Twizel’s size is deceptive. You can’t see much from the highway but the suburbs are expansive. We stop at the Four Square and I stock up on oats, nuts, seeds, bananas, carrots, dark chocolate and a couple tins of baked beans.
“I feel like I’m buying way too much food,” I tell her when she rounds the corner and I’m looking at something new called flaked rice which intrigues me but I decide to not take the risk.
“Yeah, I put some things back,” she says. “I had to say OK, Anna, you don’t actually need this.”
And now I know her name.
I run next door to the camping store to buy a fuel tank for my stove and we meet back at her car.
We drive to Lake Pukaki and pull off at an unmarked free campsite on the lake with a view of the backside of the mountains. It is warmer here.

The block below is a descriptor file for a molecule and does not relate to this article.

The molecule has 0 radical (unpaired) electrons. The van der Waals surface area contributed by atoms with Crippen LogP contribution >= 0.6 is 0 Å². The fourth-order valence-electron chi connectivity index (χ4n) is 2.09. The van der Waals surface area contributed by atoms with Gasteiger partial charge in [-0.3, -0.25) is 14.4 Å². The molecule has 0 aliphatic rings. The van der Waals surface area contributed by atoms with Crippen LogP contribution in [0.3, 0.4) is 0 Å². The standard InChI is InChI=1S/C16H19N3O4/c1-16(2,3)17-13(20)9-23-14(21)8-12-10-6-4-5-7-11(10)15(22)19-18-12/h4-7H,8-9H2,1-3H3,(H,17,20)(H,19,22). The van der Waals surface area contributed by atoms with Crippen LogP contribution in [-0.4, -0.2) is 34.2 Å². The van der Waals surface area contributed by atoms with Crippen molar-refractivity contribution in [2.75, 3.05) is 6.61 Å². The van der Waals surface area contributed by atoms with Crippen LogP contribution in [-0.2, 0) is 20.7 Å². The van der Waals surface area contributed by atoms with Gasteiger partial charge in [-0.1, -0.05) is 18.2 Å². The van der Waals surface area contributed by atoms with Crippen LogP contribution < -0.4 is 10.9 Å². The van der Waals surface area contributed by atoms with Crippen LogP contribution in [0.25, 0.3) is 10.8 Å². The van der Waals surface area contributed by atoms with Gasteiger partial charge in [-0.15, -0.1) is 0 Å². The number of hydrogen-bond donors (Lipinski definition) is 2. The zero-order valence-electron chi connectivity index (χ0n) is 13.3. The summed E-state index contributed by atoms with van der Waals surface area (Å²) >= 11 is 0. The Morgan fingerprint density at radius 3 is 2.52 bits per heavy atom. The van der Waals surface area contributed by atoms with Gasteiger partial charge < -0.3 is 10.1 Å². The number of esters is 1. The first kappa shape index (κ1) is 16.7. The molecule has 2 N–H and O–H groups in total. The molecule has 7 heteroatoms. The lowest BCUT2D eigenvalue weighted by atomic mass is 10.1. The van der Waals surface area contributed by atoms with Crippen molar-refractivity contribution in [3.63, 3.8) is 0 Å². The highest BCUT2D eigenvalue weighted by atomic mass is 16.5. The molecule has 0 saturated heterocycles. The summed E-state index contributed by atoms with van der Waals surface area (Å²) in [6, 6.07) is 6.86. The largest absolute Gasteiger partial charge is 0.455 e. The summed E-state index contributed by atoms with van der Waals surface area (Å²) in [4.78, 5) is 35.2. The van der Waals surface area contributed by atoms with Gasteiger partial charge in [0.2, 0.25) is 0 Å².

She says she is going to make some lunch. Boiled pumpkin and fried onions. I grab my guitar because I always try to repay people who pick me up. Music and a sense of humor is all I have to offer right now.
She was playing Neil Young in the car so I play a couple of his tunes and then play some more classic rock and Bob Marley. We don’t talk much.
“Thank you for the music,” she says as she stirs the onions. “I’ve always wanted someone to play and play while I just sit here.”
“It’s my pleasure. I could play for hours.”
“I know,” she says.
“Well, I think I’m gonna stay here for the night, now that I have enough food and this place is free. I was thinking I need a shower and to do laundry but…” I point to the lake.
“See! Everything always works out,” Anna says.
She eats her lunch and I grab my bags and walk up the small hill into the pines. The sun is poison. I need shade. There is so much more freedom in not having a car. I can go places no one else can go. I can hide among the trees. There is a toilet here and even a water spigot so I don’t have to drink questionable lake water. I would if I had to.